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  • Journal of Neurosurgery: Spine x
  • By Author: Bekelis, Kimon x
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Symeon Missios and Kimon Bekelis


The accuracy of public reporting in health care is an issue of debate. The authors investigated the association of patient satisfaction measures from a public reporting platform with objective outcomes for patients undergoing spine surgery.


The authors performed a cohort study involving patients undergoing elective spine surgery from 2009 to 2013 who were registered in the New York Statewide Planning and Research Cooperative System database. This cohort was merged with publicly available data from the Centers for Medicare and Medicaid Services (CMS) Hospital Compare website. A mixed-effects regression analysis, controlling for clustering at the hospital level, was used to investigate the association of patient satisfaction metrics with outcomes.


During the study period, 160,235 patients underwent spine surgery. Using a mixed-effects multivariable regression analysis, the authors demonstrated that undergoing elective spine surgery in hospitals with a higher percentage of patient-assigned high satisfaction scores was not associated with a decreased rate of discharge to rehabilitation (OR 0.77, 95% CI 0.57–1.06), mortality (OR 0.96, 95% CI 0.90–1.01), or hospitalization charges (β 0.04, 95% CI −0.16 to 0.23). However, it was associated with decreased length of stay (LOS; β −0.19, 95% CI −0.33 to −0.05). Similar associations were identified for hospitals with a higher percentage of patients who claimed they would recommend these institutions to others.


Merging a comprehensive all-payer cohort of spine surgery patients in New York state with data from the CMS Hospital Compare website, the authors were not able to demonstrate an association of improved performance in patient satisfaction measures with decreased mortality, rate of discharge to rehabilitation, and hospitalization charges. Increased patient satisfaction was associated with decreased LOS.

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Atman Desai, Kimon Bekelis and Kadir Erkmen

Effective surgical obliteration of spinal dural arteriovenous fistulas (DAVFs) traditionally requires laminectomy or hemilaminectomy to allow intradural exposure and occlusion of the draining vein. The authors present successful treatment of a spinal DAVF by using a tubular retractor system to provide minimally invasive exposure at the L5–S1 level adequate for both microsurgical treatment and intraoperative indocyanine green angiography.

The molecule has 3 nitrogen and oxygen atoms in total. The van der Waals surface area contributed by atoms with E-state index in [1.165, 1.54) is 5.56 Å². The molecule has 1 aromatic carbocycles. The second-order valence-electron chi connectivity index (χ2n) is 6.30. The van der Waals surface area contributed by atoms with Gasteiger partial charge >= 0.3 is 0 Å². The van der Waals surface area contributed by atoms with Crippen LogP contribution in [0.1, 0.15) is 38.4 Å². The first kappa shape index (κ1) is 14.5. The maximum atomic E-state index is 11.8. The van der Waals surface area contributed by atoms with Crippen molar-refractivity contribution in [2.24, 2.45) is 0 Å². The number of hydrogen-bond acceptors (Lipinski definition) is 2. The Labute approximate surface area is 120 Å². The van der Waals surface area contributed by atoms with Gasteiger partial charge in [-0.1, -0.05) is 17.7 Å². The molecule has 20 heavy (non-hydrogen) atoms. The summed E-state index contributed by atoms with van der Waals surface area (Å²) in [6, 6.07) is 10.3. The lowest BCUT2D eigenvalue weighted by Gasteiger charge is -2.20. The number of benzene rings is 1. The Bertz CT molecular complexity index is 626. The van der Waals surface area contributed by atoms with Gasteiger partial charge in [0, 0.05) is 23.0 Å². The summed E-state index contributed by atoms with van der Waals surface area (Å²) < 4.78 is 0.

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Harold A. Wilkinson

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Atman Desai, Perry A. Ball, Kimon Bekelis, Jon D. Lurie, Sohail K. Mirza, Tor D. Tosteson and James N. Weinstein


Incidental durotomy is an infrequent but well-recognized complication during lumbar disc surgery. The effect of a durotomy on long-term outcomes is, however, controversial. The authors sought to examine whether the occurrence of durotomy during surgery impacts long-term clinical outcome.


Spine Patient Outcomes Research Trial (SPORT) participants who had a confirmed diagnosis of intervertebral disc herniation and were undergoing standard first-time open discectomy were followed up at 6 weeks and at 3, 6, and 12 months after surgery and annually thereafter at 13 spine clinics in 11 US states. Patient data from this prospectively gathered database were reviewed. As of May 2009, the mean (± SD) duration of follow-up among all of the intervertebral disc herniation patients whose data were analyzed was 41.5 ± 14.5 months (41.4 months in those with no durotomy vs 40.2 months in those with durotomy, p < 0.68). The median duration of follow-up among all of these patients was 47 months (range 1–95 months).


A total of 799 patients underwent first-time lumbar discectomy. There was an incidental durotomy in 25 (3.1%) of these cases. There were no significant differences between the durotomy and no-durotomy groups with respect to age, sex, race, body mass index, herniation level or type, or the prevalence of smoking, diabetes, or hypertension. When outcome differences between the groups were analyzed, the durotomy group was found to have significantly increased operative duration, operative blood loss, and length of inpatient stay. However, there were no significant differences in incidence rates for nerve root injury, postoperative mortality, additional surgeries, or SF-36 scores for Bodily Pain or Physical Function, or Oswestry Disability Index scores at 1, 2, 3, or 4 years.


Incidental durotomy during first-time lumbar discectomy does not appear to impact long-term outcome in affected patients.